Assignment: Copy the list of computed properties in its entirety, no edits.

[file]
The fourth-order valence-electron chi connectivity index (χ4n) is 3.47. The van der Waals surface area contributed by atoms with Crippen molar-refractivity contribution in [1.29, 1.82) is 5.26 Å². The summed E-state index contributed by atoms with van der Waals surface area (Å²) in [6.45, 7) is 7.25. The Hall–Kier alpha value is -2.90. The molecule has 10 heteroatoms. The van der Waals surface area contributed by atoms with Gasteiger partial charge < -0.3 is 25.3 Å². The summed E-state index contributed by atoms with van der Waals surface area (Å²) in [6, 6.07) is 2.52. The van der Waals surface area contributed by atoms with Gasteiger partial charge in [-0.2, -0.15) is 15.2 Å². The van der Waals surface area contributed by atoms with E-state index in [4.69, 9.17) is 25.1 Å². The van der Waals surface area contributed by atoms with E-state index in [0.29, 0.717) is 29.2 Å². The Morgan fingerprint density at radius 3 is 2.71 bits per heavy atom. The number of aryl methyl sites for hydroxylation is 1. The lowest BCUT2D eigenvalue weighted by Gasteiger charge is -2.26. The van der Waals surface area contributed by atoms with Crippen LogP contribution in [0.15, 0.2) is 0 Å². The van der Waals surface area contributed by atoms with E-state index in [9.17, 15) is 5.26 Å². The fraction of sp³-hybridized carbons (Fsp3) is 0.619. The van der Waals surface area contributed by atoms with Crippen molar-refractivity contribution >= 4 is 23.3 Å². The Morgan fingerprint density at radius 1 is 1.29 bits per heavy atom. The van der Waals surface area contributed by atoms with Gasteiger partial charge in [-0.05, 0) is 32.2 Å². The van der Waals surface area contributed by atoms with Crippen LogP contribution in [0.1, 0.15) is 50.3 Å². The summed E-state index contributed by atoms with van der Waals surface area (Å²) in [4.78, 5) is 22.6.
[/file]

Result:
The fourth-order valence-electron chi connectivity index (χ4n) is 3.47. The van der Waals surface area contributed by atoms with Crippen molar-refractivity contribution in [1.29, 1.82) is 5.26 Å². The summed E-state index contributed by atoms with van der Waals surface area (Å²) in [6.45, 7) is 7.25. The Hall–Kier alpha value is -2.90. The molecule has 10 heteroatoms. The van der Waals surface area contributed by atoms with Gasteiger partial charge < -0.3 is 25.3 Å². The summed E-state index contributed by atoms with van der Waals surface area (Å²) in [6, 6.07) is 2.52. The van der Waals surface area contributed by atoms with Gasteiger partial charge in [-0.2, -0.15) is 15.2 Å². The van der Waals surface area contributed by atoms with E-state index in [4.69, 9.17) is 25.1 Å². The van der Waals surface area contributed by atoms with E-state index in [0.29, 0.717) is 29.2 Å². The Morgan fingerprint density at radius 3 is 2.71 bits per heavy atom. The number of aryl methyl sites for hydroxylation is 1. The lowest BCUT2D eigenvalue weighted by Gasteiger charge is -2.26. The van der Waals surface area contributed by atoms with Crippen LogP contribution in [0.15, 0.2) is 0 Å². The van der Waals surface area contributed by atoms with E-state index in [9.17, 15) is 5.26 Å². The fraction of sp³-hybridized carbons (Fsp3) is 0.619. The van der Waals surface area contributed by atoms with Crippen molar-refractivity contribution >= 4 is 23.3 Å². The Morgan fingerprint density at radius 1 is 1.29 bits per heavy atom. The van der Waals surface area contributed by atoms with Gasteiger partial charge in [-0.05, 0) is 32.2 Å². The van der Waals surface area contributed by atoms with Crippen LogP contribution in [0.1, 0.15) is 50.3 Å². The summed E-state index contributed by atoms with van der Waals surface area (Å²) in [4.78, 5) is 22.6.